I don't even bother with looking at the photos any more. There's not that much inventory to keep up on here, and if it's in a price range where I have buyers or sellers, I'll just go to check it out.
Here's a secret tip for buyers: the worse it looks on line, the fewer competitors, and the better opportunity to make a sweet deal. Think about it - everyone wants the beauty contest winner . . . but if all a house really needs is to be cleaned out?
The owners 'don't see' the stuff. IT's the way they live. In their mind, "it's not that bad."
As an agent you have three options.
1. Dear buyer, "I can't sell a pig pen." that results in "You're fired." (a valid option)
2. Take the pics and let the offers fall where they may.
3. Put on the rubber gloves and go to work. Pack boxes with floor clutter and stack on top of the hoarder boxes in the garage. Wash the dishes. Stuff the underwear into the washer, make beds and close those dresser drawers and let us not overlook that bathroom vanity. I've done it. This results in a buyer visiting four weeks later saying, "It sure didn't look like this in the pictures!! Why are real estate people so deceptive?"
Of course, we should understand, there will be no way to satisfy everyone. I recently sold a modest pool home in Clearwater that had everything new.... in 1973, (seriously, the owners used, "just replaced" about 17 times) Although my photographer put lip stick on this house, the real issue was the needed 'Hazard' sign required warning of the 40 years of accumulated nicotine. Even I couldn't stand to be in the house. It was always my last appoint for obvious reasons. Every response was about the nicotine. The respiratory impaired buyer didn't see a real problem.
Although there seems to be a tendency to blame the real estate professional, it may not be appropriate in all situations. Now, as a highly paid professional, who pays thousands and thousands of dollars to append letters to your name, promotes your brand, and parades the evidence of your success, are you going to do what needs to be done, or justifiably accept that you are being hired to help sell what the owner has and in the condition that it is in? Do you impose our standard on the home seller? Do we push them aside, clean and polish, take the pics and know that in three weeks the evidence will be gone. As you can see, it's an economic decision....for the agent.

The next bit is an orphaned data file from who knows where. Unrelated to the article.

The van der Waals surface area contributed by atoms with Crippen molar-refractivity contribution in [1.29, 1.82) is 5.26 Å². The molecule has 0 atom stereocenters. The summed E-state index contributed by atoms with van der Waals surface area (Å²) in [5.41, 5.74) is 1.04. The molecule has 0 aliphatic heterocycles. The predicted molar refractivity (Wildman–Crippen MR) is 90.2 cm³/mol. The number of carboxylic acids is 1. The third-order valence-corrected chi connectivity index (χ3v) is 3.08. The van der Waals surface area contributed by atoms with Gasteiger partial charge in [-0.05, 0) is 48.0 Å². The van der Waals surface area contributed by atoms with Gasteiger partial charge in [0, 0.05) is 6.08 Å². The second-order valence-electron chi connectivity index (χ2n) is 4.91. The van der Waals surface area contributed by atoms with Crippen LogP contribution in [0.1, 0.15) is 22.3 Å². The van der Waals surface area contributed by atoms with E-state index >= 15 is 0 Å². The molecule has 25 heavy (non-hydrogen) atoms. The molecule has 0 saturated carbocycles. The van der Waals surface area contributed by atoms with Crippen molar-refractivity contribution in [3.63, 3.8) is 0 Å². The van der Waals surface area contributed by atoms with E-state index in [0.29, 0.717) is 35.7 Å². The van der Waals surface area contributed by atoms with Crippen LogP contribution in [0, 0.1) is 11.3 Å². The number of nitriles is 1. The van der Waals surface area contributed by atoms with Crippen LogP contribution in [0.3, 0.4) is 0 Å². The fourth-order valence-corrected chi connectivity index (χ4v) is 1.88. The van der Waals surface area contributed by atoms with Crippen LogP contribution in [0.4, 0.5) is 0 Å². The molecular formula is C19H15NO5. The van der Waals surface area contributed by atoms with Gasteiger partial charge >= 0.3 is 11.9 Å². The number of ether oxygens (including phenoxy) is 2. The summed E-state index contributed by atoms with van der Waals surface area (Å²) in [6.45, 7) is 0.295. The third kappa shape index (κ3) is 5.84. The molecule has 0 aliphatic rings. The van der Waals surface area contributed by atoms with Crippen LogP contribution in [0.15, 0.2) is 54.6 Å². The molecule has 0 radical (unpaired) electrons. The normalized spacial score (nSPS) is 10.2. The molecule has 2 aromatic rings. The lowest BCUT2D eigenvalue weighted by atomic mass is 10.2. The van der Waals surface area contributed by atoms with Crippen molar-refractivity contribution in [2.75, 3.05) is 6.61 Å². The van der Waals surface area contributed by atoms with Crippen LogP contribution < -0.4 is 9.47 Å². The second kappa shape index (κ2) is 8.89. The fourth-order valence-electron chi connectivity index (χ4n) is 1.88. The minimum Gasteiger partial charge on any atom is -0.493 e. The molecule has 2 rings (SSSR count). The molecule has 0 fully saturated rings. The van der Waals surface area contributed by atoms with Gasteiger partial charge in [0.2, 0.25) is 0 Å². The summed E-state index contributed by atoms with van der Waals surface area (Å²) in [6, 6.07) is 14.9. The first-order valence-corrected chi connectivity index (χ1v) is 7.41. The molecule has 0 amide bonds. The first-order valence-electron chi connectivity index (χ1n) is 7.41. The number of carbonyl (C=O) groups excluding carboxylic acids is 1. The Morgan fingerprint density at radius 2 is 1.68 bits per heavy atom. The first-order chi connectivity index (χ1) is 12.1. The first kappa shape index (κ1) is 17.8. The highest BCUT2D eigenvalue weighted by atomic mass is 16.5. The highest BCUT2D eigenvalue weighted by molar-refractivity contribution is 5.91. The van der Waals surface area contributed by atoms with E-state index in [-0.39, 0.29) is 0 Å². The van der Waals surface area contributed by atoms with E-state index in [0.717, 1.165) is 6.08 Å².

There should be no argument that every agent prefers to help sell the "Prom Queen" house. Some agents have a business model that I call 'no touchy.' The owner is required to do everything even take pics of their own house. That is what is so great about real estate, There are a gazillion business models and the home buyer or seller has a gazillion choices. Unless you know what the consumer deliberately elected regarding what is best for them, we must refrain from throwing each other under the bus.
Best of success to you,
Annette Lawrence. Broker/Associate
Remax Realtec Group
Palm Harbor, FL
Ask the Seller before taking photos to clean the house, make the beds, do a little picking up, mow the lawn, schedule a garbage pick up, replace missing bulbs, etc, little things go a long way and these are cost effective even on lower income neighborhoods.
It is our duty as Realtors to work in the best interest of our Client, rushing to list a property and not advising the Seller how to properly and more effectively market their asset its a shame to our profession.
Take with you and MLS of a home with perfect photos and one of a home in completely abandon and show them to the seller, then ask "which you think will get more people to see it, sell faster and for the most money?"....they will gladly clean up before you return.
La Rosa Realty of Kissimmee
Elaine Villafane, PA, MS
Sand Key Realty Sales and Rentals
Professional photos are a must and clients should expect nothing less. They are surprisingly inexpensive if you shop around and develop a good relationship with a photographer. In today's online, visual marketplace, you are not in the game with out them.
Great question and I hope it makes some out there step up their game.
Rusty A. Payton, Broker
1225 W Morse
Chicago, Illinois 60626
Tara May Webster Realtor
Your Neighborhood Realty Inc